Years after the dreadful massacre which converted the beautiful spot called Presque Isle into the grave of the Fox nation, a stone mill was built there by a French settler, who came to reside with his sister Josette, undaunted by the ourrent traditions which peopled it with the spirits of the departed warriors. Jean was a quiet, morose man, different from the laughing, careless, pleasure-loving Canadian, — for rare were his visits, to the fort, and it was noticed that he never lingered over his cidre, nor spoke to the smiling, piquante daughters of the habitants.
…Josette was much older than her brother, and by dint of thrift and economy had saved enough to become a half owner in the mill. … Naught disturbed the monotony of their lives ; each day was but a repetition. The river flowed calmly on, the birds sang their songs – for nature has no moods, they belong to man alone.
At last Josette fell sick. Jean attended her as carefully as he could, and like a prudent man, would frequently ask her to whom she would leave her interest in the mill. Irritable from suffering, she became annoyed at his importunities, accused him of taking care of her for the sake of obtaining her money, and told him ‘she would leave it to the devil.” Jean tried in his clumsy fashion, to soothe her. He sent for some of his kindred to reason with her, but they only infuriated her the more, and she solemnly declared that not one of them should have her share in the mill, but “she would sooner leave it to the devil.”
Josette recovered, however, and with that perversity born of stubbornness, would not relent. A few months afterwards she was found dead in her bed, having died suddenly. That same night, whilst the candles threw their dim shadowy light in the room of the dead, a furious storm arose, lashing the waves against the shore, the winds howling fiercely around the point, the black clouds chasing each other across the lowering skies, as lurid gleams of lightning and deafening reverberations of thunder, made all the habitants shudder while they crossed themselves and told their beads. All at once there came so tremendous a shock that it seemed to swallow the island. The old stone mill was rent in twain. A pungent smell of sulphur filled the air, and a fiendish, laugh was heard loud above the raging storm from the shattered ruins. The arch fiend had come to claim his share.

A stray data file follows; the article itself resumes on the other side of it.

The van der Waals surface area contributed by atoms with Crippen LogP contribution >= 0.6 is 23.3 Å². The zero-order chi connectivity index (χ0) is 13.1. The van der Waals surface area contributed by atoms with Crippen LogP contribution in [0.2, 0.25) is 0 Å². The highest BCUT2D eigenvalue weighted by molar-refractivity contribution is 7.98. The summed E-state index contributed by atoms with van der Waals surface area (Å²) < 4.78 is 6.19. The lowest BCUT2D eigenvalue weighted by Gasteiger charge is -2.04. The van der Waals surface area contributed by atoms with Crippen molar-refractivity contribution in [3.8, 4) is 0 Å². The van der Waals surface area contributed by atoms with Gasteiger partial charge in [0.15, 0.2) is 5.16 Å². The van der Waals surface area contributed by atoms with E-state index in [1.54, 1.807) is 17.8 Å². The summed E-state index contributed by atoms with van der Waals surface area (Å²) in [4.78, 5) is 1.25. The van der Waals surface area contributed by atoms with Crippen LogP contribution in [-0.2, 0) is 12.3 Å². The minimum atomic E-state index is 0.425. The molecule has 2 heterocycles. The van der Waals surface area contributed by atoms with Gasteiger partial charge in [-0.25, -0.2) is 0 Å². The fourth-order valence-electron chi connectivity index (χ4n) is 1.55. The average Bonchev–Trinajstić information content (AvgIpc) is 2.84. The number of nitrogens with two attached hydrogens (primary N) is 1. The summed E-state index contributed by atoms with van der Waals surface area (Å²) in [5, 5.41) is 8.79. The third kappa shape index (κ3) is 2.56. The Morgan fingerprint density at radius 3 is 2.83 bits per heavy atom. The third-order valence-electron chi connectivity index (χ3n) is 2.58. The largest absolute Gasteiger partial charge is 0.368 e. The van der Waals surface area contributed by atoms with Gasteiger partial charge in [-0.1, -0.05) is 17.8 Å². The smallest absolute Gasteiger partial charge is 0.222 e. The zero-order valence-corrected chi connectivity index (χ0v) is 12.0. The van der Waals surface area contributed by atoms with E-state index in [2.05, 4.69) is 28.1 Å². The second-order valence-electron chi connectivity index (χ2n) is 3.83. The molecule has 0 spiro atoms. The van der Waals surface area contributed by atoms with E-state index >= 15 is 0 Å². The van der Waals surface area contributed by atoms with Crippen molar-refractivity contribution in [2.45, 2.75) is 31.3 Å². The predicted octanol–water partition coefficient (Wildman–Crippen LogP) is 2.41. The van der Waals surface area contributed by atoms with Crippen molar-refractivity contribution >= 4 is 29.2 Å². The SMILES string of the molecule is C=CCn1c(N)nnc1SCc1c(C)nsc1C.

For years afterwards when a northeast storm blew from the lake, making night hideous by its echoing peals of thunder, it was said that a hairy figure, with a horned head and forked tail tipped with fire, his mouth and eyes darting forth ruddy flame, could be seen in the mill, trying to put together the ruined machinery to grind the devil’s grist. And the lonely wayfarer to Grosse Pointe would see the marshes around Presque Isle all illuminated by flames, called by the hab- itants feu-follet (Will-o’-the-Wisp), which would try to inveigle the unhappy traveler and bring him to help grind the devil’s grist.
More ghost stories & haunted tales on Michigan in Pictures!
Twenty, photo by DetroitDerek Photography
Today is my little brother Shep’s birthday. He loves sports, the Detroit Lions and most definitely #20 Barry Sanders.
While Lions rookie #21 Ameer Abdullah has a long, long way to go to get into Barry Sanders territory, he made some runs that certainly remind you of someone. Check out this highlight reel from Ameer’s first pre-season game.
These fish heads are located at Newaygo’s Riverside Park. No idea why, but if you want to check them out, Roadside America has the location.